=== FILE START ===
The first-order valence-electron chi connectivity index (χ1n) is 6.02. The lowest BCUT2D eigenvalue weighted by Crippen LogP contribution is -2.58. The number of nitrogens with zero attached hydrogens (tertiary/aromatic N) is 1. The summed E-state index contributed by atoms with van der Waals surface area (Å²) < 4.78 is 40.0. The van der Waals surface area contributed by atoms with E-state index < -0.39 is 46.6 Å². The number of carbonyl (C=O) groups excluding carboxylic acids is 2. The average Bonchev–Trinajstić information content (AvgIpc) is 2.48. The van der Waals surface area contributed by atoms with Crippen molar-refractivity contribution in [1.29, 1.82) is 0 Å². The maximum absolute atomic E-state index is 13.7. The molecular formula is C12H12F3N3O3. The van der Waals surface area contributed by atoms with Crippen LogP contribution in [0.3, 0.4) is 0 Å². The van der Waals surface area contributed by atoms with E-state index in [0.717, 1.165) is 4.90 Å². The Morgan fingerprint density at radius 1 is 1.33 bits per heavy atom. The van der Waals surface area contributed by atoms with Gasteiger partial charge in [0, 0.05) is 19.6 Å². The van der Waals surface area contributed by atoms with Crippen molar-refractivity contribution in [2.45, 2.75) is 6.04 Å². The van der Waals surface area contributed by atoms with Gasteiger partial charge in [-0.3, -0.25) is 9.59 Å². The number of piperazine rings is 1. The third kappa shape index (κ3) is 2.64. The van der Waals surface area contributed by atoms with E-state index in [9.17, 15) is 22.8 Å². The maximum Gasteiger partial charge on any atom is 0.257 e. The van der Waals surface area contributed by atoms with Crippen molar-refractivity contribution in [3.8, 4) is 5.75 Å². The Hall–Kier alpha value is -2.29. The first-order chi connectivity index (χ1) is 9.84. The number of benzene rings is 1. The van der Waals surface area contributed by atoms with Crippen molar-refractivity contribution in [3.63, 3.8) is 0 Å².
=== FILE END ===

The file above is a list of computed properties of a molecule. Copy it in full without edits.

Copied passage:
The first-order valence-electron chi connectivity index (χ1n) is 6.02. The lowest BCUT2D eigenvalue weighted by Crippen LogP contribution is -2.58. The number of nitrogens with zero attached hydrogens (tertiary/aromatic N) is 1. The summed E-state index contributed by atoms with van der Waals surface area (Å²) < 4.78 is 40.0. The van der Waals surface area contributed by atoms with E-state index < -0.39 is 46.6 Å². The number of carbonyl (C=O) groups excluding carboxylic acids is 2. The average Bonchev–Trinajstić information content (AvgIpc) is 2.48. The van der Waals surface area contributed by atoms with Crippen molar-refractivity contribution in [1.29, 1.82) is 0 Å². The maximum absolute atomic E-state index is 13.7. The molecular formula is C12H12F3N3O3. The van der Waals surface area contributed by atoms with Crippen LogP contribution in [0.3, 0.4) is 0 Å². The van der Waals surface area contributed by atoms with E-state index in [0.717, 1.165) is 4.90 Å². The Morgan fingerprint density at radius 1 is 1.33 bits per heavy atom. The van der Waals surface area contributed by atoms with Gasteiger partial charge in [0, 0.05) is 19.6 Å². The van der Waals surface area contributed by atoms with Crippen molar-refractivity contribution in [2.45, 2.75) is 6.04 Å². The van der Waals surface area contributed by atoms with Gasteiger partial charge in [-0.3, -0.25) is 9.59 Å². The number of piperazine rings is 1. The third kappa shape index (κ3) is 2.64. The van der Waals surface area contributed by atoms with E-state index in [9.17, 15) is 22.8 Å². The maximum Gasteiger partial charge on any atom is 0.257 e. The van der Waals surface area contributed by atoms with Crippen molar-refractivity contribution in [3.8, 4) is 5.75 Å². The Hall–Kier alpha value is -2.29. The first-order chi connectivity index (χ1) is 9.84. The number of benzene rings is 1. The van der Waals surface area contributed by atoms with Crippen molar-refractivity contribution in [3.63, 3.8) is 0 Å².